Your work hard to make money. Wouldn’t it be nice to hold onto more of it?
An ongoing challenge for many small business owners is determining when operating costs are too high.
Consider expenses that are often taken for granted: the cost of electricity for lights and air conditioning, natural gas for heating, fuel to keep delivery vans or service trucks running, and water for restrooms or landscape irrigation. Until recently, it’s been difficult to see which factors are driving these expenses and by how much. It’s likely that your business is spending too much on these resources. But it’s tough to pinpoint and control that excess when it’s invisible.
The good news is that technology is pulling back the veil on these hidden costs. Products are now available that can help you to track where, when and how much of these resources are being used, identify opportunities for savings, and in some cases adjust systems automatically to optimize usage.
These new connected solutions fall into a category often described as the Internet of things (IoT).
They use sensory technology to assess what’s happening in your business, connect to the Internet through a secure link to upload and analyze the data, and help you more efficiently manage what’s being tracked. And it may be surprising, but many of these solutions are more affordable than you might think.
In Smart Business, a free new report available online, you can learn about a range of these IoT-enabled solutions associated with energy conservation, fuel efficiency and water conservation. In the report, each one is accompanied by a dashboard that makes it easy to visualize the initial investment, payback period, cost savings, and effort involved with installing solution. Examples include smart windows that adjust to the sun and weather to help reduce indoor heating, cooling and lighting expenses to up 40 percent; vehicle solutions that can reduce fuel purchases and idle time as much as 15 percent and 50 percent, respectively; and intelligent irrigation systems that can reduce water use by up to 50 percent.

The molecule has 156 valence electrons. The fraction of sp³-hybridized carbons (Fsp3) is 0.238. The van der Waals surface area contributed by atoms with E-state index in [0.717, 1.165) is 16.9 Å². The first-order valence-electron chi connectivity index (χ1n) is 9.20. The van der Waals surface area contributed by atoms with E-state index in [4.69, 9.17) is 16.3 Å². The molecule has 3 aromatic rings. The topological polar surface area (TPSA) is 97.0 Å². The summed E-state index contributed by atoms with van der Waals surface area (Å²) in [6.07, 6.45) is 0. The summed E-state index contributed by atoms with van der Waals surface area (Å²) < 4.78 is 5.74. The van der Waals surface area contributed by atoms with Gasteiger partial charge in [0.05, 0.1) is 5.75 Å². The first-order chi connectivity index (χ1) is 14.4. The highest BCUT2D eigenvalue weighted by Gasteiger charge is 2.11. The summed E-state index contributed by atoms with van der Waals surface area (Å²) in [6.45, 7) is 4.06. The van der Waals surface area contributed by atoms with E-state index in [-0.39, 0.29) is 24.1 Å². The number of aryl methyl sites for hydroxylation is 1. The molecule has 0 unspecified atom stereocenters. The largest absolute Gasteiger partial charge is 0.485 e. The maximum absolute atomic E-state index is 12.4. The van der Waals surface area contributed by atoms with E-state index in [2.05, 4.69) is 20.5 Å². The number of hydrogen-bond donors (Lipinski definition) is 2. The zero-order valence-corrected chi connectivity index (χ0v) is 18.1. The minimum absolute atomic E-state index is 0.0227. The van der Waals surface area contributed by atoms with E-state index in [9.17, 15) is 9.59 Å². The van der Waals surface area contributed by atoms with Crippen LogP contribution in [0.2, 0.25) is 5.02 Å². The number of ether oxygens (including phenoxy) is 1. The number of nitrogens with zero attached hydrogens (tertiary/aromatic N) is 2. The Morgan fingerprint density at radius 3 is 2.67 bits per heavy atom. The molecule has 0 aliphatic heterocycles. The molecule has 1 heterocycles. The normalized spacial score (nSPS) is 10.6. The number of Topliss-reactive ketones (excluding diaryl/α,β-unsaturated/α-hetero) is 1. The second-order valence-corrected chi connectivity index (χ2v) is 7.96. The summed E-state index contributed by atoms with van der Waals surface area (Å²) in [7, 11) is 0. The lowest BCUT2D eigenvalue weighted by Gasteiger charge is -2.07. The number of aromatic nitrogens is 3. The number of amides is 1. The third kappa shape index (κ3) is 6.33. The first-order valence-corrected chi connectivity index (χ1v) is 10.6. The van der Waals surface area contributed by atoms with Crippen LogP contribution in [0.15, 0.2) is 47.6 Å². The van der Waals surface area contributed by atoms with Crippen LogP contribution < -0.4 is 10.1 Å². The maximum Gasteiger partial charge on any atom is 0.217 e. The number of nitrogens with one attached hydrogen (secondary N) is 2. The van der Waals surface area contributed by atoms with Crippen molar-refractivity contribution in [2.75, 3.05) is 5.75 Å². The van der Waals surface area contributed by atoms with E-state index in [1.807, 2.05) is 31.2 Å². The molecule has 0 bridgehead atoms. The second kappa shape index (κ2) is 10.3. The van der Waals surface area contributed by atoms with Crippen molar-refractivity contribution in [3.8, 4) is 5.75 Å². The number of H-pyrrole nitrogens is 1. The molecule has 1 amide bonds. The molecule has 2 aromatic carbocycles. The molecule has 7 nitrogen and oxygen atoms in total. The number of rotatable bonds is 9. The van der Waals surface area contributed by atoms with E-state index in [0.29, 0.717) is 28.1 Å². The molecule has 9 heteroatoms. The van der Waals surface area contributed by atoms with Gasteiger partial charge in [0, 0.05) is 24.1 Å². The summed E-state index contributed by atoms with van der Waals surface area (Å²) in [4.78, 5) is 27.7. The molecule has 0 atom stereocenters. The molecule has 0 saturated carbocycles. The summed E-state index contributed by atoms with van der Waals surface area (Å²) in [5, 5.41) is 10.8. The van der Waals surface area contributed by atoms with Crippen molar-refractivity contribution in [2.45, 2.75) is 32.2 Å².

Since many small businesses operate on a thin margin, these savings can make a big difference. For instance, according to Sageworks—a leading source on industry data for privately held companies, retailers like grocers, auto dealers, home furnishing shops, and liquor stores all have an average net profit margin of less than 3.5 percent. If those businesses were able to save $10,000 a year on their energy bills, it may not seem like much. Consider the alternative though. Each of those retailers would have to sell more than a quarter of a million dollars in product annually to match those savings. And while further increasing sales requires perpetual effort, these cost savings recur based essentially on a one-time investment.
Deploying smart technology in your business can be a smart move. It can reveal hidden costs and help you gain a competitive edge through improved operating margins.